Figure 1. CE/LIF (ex 244 nm) of salicylate (2.24 X 10-6 M, 6.65 min) and 7-hydroxycoumarin-4-acetic acid (7.78 min) internal standard. Separation conditions: 0.075 mm ID X 58 cm capillary (window 8 cm from end); running buffer was 20 mM borate buffer (pH 9.2); separation voltage 18 kV.

The signal to noise suggests a detection limit of about 5.6 X 10-8 M (7.7 痢/L) for salicylic acid (see Figure 2, where the S/N = 16 at 2.24 X 10-7 M or 31 痢/L).

Image of chromatograph - contact brumley.william@epa.gov for further information

Figure 2. CE/LIF (ex 244 nm) of salicylate (2.24 X 10-7 M, 6.55 min) with S/N = 16. Separation conditions: 0.075 mm ID X 58 cm capillary (window 8 cm from end); running buffer was 20 mM borate buffer (pH 9.2); separation voltage 18 kV.

The extract of the effluent provided the electropherogram of Figure 3.

Image of chromatograph - contact brumley.william@epa.gov for further information

Image of chromatograph - contact brumley.william@epa.gov for further information

Figure 3. CE/LIF (ex 244 nm) of extract of effluent with salicylate at 6.65 min and internal standard at 7.80 min (EO flow at 4.26 min) (A) and expanded view of migration time region from 6.6 to 8.2 min (B). Separation conditions: 0.075 mm ID X 58 cm capillary (window 8 cm from end); running buffer was 20 mM borate buffer (pH 9.2); separation voltage 18 kV.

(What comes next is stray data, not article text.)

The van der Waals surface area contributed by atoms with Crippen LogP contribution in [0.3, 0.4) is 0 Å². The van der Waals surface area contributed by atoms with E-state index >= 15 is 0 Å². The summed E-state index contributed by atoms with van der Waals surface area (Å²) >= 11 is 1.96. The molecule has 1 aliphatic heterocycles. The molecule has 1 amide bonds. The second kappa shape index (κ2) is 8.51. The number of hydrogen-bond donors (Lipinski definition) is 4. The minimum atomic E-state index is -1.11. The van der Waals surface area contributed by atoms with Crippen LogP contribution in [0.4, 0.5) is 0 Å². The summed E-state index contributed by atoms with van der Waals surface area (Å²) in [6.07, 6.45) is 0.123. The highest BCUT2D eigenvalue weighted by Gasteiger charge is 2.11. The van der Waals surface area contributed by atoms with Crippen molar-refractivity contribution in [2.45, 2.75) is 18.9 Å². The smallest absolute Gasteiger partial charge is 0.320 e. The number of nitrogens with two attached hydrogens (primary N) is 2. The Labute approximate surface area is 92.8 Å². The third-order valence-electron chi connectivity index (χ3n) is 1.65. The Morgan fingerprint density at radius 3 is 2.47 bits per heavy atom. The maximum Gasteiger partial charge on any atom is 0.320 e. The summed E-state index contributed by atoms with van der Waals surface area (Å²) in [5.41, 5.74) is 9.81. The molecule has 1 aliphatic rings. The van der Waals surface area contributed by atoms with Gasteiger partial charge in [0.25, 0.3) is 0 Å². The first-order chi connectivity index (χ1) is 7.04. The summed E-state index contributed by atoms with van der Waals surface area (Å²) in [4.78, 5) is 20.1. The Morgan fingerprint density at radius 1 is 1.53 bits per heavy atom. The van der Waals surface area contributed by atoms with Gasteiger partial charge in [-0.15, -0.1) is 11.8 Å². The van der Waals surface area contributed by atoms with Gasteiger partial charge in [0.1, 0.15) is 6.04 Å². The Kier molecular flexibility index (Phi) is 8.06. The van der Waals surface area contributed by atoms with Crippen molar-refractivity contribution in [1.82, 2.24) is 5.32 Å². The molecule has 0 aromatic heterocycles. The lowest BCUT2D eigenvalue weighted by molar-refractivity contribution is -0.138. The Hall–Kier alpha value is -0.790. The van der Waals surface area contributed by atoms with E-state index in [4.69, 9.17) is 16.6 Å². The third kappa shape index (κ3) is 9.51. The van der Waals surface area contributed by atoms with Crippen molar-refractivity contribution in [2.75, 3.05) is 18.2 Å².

The large peak at 4.26 min represents the EO flow and neutral components as well as anionic substances migrating very close to the EO flow. The anions with significant mobilities fall into a bimodal distribution with numerous individual components (at least 50) and with a continuous-looking distribution forming the background. The large peak at 7.80 min is the internal standard and salicylate appears at 6.68 min. The expanded part of Figure 3 provides a clearer look at the migration time window of salicylate. The response from salicylate (MW 137.1) was quantitated at 97 ng/L (7.1 x 10-10 M) in the effluent using the calibration curve and the internal standard response.